Indirect discrimination may be legal if it saves money
A security guard taking time off work to pray was too costly, according to a tribunal.
Employment appeal judges have backed employers G4S Security Service in their bid to overturn a claim of religious discrimination.
The firm argued that they had to stop Mr. Cherfi, a Muslim, leaving work on Fridays to go to his mosque.
They said they would lose money if they did not provide clients with a certain number of guards.
In response, Mr. Cherfi went to an employment tribunal to lodge a claim of ‘indirect discrimination’ based on religion.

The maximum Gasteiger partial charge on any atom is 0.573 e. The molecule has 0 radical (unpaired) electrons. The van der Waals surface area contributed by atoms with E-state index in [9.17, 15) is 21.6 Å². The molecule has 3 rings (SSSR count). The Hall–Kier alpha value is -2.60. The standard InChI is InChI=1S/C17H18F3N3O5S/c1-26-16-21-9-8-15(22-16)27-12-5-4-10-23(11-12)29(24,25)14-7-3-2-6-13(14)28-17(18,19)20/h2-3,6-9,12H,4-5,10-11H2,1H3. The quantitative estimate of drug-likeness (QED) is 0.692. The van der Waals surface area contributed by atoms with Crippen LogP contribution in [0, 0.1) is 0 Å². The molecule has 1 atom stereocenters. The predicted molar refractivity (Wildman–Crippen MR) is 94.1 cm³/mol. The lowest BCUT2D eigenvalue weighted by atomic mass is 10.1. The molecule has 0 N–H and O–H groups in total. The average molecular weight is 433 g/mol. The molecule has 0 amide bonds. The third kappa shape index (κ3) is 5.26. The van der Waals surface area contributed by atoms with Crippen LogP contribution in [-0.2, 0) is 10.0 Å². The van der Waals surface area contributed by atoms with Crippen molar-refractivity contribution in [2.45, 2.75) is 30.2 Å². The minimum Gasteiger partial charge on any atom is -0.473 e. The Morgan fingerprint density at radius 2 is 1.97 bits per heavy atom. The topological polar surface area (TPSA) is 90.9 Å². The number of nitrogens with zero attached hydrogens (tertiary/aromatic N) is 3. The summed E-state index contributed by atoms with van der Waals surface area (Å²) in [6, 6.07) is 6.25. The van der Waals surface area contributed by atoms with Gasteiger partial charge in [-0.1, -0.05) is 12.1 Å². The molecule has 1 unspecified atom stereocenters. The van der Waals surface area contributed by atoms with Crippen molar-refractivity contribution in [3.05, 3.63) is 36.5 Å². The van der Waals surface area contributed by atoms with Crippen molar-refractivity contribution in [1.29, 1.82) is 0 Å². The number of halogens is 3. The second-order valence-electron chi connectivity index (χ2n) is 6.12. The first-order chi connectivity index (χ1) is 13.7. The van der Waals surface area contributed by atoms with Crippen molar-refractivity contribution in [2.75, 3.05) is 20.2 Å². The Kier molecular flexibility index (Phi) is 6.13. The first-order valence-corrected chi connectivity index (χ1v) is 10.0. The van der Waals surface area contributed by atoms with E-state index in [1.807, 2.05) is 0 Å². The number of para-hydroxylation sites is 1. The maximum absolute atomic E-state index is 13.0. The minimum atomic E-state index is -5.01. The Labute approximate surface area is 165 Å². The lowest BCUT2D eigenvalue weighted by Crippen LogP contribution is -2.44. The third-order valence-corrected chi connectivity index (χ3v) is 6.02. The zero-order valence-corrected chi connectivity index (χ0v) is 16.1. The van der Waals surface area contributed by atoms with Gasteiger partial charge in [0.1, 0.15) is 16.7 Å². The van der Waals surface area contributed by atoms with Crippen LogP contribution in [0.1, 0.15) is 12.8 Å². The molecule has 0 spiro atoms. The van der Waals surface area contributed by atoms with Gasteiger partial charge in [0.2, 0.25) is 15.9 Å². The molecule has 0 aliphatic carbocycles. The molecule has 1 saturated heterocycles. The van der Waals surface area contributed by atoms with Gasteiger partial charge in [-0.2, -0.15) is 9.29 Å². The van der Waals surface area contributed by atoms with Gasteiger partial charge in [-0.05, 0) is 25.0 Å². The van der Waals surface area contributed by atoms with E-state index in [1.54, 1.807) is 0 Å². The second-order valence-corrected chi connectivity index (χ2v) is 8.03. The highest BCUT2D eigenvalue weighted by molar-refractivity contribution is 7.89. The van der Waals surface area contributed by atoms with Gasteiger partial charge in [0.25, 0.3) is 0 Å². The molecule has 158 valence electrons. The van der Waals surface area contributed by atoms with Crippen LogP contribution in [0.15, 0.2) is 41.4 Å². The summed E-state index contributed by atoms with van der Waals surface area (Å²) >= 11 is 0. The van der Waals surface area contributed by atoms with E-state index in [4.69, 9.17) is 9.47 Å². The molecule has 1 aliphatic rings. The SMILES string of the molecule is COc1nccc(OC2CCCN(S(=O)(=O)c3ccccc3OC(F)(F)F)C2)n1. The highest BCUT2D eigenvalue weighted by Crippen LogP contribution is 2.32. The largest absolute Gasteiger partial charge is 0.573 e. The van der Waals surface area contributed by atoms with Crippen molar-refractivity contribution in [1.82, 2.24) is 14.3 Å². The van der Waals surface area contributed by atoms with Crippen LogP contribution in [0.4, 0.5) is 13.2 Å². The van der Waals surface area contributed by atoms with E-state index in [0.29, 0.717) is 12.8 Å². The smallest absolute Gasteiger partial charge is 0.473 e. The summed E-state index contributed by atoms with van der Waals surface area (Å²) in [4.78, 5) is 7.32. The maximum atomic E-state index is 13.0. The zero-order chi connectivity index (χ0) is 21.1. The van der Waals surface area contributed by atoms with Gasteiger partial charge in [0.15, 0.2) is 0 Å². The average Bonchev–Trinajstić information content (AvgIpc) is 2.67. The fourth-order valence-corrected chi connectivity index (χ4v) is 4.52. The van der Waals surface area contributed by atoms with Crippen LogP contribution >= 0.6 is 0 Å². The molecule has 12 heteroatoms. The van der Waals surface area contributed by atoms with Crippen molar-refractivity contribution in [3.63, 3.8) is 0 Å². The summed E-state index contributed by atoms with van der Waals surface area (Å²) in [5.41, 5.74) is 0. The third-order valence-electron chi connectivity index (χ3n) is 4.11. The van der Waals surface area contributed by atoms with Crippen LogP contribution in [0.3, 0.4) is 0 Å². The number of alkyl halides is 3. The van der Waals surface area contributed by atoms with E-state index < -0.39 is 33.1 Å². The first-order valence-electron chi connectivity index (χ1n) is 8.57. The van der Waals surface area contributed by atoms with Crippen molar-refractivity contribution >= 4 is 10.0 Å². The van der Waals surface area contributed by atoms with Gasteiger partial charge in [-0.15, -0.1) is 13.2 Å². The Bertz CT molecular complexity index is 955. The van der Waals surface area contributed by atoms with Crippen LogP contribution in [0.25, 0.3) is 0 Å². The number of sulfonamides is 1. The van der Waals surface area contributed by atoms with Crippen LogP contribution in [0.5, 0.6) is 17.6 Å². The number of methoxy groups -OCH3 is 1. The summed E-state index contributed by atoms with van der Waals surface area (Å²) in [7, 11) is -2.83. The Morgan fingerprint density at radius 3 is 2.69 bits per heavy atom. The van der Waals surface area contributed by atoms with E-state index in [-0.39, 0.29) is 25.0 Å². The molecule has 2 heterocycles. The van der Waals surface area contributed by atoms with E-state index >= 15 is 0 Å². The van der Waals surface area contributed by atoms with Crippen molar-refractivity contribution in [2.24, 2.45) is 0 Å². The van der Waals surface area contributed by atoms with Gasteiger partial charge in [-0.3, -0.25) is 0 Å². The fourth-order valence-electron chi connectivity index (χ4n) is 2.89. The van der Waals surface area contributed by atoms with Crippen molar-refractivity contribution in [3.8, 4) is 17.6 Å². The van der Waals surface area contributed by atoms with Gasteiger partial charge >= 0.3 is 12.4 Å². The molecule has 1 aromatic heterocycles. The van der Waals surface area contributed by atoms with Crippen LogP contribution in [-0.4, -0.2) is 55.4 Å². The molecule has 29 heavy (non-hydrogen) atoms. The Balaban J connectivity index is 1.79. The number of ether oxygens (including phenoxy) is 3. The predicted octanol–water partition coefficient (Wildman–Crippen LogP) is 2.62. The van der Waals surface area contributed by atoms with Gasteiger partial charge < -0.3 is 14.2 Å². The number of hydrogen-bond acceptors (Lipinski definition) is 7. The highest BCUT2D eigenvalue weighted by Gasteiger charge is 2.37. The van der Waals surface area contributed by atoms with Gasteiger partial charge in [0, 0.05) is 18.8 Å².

He pointed to the law that says that employers should make reasonable efforts in the workplace to support employees’ religious beliefs. Mr. Cherfi claimed that G4S’ policy was unfair to Muslims.
But when the Employment Appeal Tribunal judges re-examined the case they ruled that expense alone could make a discriminatory policy ‘reasonable and proportionate’.